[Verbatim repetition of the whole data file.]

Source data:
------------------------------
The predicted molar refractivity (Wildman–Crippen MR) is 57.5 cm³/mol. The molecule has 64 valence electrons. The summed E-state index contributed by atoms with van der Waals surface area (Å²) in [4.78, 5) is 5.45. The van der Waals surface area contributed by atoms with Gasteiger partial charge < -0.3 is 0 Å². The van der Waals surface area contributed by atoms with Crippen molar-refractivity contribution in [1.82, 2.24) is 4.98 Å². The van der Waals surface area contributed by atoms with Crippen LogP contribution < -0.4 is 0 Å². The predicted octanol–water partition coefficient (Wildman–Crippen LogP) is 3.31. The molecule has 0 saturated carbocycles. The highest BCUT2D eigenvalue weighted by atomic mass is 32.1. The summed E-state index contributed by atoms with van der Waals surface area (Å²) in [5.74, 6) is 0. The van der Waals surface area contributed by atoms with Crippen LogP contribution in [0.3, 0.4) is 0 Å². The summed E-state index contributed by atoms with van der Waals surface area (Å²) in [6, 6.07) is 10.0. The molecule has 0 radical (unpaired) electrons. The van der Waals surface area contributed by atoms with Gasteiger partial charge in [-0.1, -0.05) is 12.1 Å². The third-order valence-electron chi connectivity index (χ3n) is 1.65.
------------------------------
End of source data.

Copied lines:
The predicted molar refractivity (Wildman–Crippen MR) is 57.5 cm³/mol. The molecule has 64 valence electrons. The summed E-state index contributed by atoms with van der Waals surface area (Å²) in [4.78, 5) is 5.45. The van der Waals surface area contributed by atoms with Gasteiger partial charge < -0.3 is 0 Å². The van der Waals surface area contributed by atoms with Crippen molar-refractivity contribution in [1.82, 2.24) is 4.98 Å². The van der Waals surface area contributed by atoms with Crippen LogP contribution < -0.4 is 0 Å². The predicted octanol–water partition coefficient (Wildman–Crippen LogP) is 3.31. The molecule has 0 saturated carbocycles. The highest BCUT2D eigenvalue weighted by atomic mass is 32.1. The summed E-state index contributed by atoms with van der Waals surface area (Å²) in [5.74, 6) is 0. The van der Waals surface area contributed by atoms with Crippen LogP contribution in [0.3, 0.4) is 0 Å². The summed E-state index contributed by atoms with van der Waals surface area (Å²) in [6, 6.07) is 10.0. The molecule has 0 radical (unpaired) electrons. The van der Waals surface area contributed by atoms with Gasteiger partial charge in [-0.1, -0.05) is 12.1 Å². The third-order valence-electron chi connectivity index (χ3n) is 1.65.